Building software to control a robot based on a video feed is tricky. Generally, you get an idea how your algorithm should work so you implement it. But when you try it the robot does something completely different to your plan and you have no idea why. And the next time you try it, it does something different again.
Prior to the 2020 games we swapped from an onboard RPi screen to using a network connection to control the Pi. This gave us the opportunity to build an infrastructure to assist with the machine vision coding of our robot. The video pipeline of the software is shown below:
The game framework is the centre of the application on the robot. When it runs on the robot it receives a live video feed from a Raspberry Pi camera via Pi specific camera code and OpenCV. Individual video frames are passed to game specific video interpreters at a rate of 20 frames per second. The interpreters process each frame and direct robot movements (via the framework). They can also, optionally, mark up the image to assist with debugging.
The framework presents an IP socket interface. A PC application, “PW2020 Controller”, can be used to connect to the socket interface, normally via WiFi (although a wired connection is also possible). The PC application can display a live feed of the marked-up images, also at 20 frames per second. The application permits access to the game framework parameters and various robot control features.
In the image above the controller is showing a video feed which has been marked up by the line follower code. The line follower has partially marked up the line segment and is requesting a turn of 16 degrees. Sadly, this is wrong, the screen also says that the next turn should be left! Still, that’s the point of this system.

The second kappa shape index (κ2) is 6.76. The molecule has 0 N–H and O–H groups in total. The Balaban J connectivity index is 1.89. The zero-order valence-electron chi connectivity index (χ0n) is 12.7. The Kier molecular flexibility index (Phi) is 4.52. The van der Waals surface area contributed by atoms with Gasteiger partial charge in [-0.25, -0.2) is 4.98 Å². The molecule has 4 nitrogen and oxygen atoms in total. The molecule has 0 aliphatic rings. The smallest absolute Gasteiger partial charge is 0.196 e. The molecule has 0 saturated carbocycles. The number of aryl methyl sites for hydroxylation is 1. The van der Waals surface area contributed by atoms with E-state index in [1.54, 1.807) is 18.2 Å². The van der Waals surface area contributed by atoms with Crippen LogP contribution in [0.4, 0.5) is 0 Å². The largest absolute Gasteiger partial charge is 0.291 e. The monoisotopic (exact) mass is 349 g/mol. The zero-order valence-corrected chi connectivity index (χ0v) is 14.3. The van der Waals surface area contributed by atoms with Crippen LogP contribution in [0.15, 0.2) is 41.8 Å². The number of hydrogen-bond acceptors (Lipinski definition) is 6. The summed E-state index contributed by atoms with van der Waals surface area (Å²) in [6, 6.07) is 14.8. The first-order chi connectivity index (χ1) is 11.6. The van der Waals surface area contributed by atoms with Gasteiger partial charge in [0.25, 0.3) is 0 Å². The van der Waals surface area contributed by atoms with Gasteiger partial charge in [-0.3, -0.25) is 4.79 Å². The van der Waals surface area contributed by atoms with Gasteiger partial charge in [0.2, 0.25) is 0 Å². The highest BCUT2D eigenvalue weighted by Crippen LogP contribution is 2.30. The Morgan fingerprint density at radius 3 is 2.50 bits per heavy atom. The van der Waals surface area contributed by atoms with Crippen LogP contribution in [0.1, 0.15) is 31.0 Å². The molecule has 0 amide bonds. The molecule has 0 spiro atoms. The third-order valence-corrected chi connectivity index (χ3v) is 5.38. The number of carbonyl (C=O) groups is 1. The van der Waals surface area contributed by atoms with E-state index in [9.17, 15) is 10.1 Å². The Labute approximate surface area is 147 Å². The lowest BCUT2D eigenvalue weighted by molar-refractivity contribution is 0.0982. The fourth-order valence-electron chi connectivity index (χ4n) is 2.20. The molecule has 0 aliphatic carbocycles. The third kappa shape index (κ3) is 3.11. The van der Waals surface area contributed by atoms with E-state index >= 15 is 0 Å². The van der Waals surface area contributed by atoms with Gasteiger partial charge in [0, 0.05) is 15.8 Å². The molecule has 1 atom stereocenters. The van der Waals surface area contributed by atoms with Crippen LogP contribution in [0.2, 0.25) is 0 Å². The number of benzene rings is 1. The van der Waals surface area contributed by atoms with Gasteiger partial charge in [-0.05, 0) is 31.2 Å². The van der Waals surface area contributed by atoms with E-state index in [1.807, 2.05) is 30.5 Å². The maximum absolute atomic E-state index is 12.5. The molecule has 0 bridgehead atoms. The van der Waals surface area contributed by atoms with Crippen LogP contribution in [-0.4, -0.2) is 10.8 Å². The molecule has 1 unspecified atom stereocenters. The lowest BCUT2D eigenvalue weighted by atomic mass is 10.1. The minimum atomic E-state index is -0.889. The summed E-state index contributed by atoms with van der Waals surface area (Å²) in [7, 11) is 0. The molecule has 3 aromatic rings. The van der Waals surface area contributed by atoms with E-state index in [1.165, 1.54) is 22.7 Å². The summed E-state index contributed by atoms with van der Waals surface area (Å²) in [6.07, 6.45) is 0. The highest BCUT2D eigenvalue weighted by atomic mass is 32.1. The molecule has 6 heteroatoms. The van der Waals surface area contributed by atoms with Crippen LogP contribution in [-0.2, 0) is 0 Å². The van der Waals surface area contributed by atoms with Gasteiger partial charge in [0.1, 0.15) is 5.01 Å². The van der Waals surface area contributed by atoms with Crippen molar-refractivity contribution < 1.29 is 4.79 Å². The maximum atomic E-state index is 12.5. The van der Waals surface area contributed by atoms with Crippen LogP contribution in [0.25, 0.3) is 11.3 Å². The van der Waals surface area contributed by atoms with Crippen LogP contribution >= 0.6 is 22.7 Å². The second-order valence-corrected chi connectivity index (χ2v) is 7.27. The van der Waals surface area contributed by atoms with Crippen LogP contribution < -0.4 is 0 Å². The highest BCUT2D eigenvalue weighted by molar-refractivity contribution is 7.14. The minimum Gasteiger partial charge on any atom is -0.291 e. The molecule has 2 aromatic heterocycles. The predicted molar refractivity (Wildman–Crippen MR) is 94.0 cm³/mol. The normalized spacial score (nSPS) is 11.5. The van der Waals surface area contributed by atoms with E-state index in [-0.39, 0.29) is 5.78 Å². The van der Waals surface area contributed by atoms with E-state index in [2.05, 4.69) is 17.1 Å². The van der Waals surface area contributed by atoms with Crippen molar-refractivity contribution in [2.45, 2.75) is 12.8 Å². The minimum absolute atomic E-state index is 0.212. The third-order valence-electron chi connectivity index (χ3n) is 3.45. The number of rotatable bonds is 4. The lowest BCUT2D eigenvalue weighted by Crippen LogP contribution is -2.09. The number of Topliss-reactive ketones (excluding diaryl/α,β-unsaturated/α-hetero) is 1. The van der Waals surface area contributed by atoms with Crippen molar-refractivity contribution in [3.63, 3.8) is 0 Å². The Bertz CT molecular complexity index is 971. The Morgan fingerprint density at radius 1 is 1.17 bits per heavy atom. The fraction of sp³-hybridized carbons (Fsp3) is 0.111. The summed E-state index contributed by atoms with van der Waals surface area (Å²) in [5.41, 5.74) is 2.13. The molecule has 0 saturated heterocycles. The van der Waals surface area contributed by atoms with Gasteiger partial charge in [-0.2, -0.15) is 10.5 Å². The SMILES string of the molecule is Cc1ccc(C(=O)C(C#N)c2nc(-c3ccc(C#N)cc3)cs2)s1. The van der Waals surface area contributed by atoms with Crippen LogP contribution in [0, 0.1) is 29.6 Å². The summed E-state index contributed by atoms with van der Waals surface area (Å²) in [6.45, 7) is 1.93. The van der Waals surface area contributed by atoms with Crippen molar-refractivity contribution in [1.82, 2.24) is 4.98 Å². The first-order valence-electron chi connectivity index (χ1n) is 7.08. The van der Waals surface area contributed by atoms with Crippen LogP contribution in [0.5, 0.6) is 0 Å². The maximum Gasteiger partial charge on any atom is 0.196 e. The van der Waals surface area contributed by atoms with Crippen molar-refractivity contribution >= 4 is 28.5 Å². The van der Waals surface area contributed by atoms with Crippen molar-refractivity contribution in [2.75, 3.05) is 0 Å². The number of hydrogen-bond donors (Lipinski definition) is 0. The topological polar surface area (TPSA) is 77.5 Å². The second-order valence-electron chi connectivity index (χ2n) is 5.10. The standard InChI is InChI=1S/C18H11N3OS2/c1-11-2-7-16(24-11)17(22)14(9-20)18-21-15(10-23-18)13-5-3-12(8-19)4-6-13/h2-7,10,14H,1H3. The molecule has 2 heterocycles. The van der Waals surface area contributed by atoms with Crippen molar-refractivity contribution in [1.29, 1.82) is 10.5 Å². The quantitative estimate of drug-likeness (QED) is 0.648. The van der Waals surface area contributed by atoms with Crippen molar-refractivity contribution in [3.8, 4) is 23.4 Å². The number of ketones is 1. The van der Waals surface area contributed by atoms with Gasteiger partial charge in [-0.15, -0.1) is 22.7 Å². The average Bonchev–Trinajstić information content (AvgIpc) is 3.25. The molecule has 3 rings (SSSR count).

By default, the PC application saves a copy of the received marked-up images to a video file on the PC.
The most useful aspect of all this is that the game framework can also be used on a PC; note in the image above the application reports that it is connected to “localhost”. When used in this way, the video feed comes from a saved video file on the PC which was made as described above. So, it is possible to record the robot performing a short sequence (from the robot’s camera), then replay the sequence on a PC until the video processing can be finalised. Furthermore, this gets recorded too, so it is possible to run a sequence and step back and forth, frame by frame, to really drill down into the problem. This allows much quicker development. It also allows testing of new algorithms against an archive of known problem scenarios.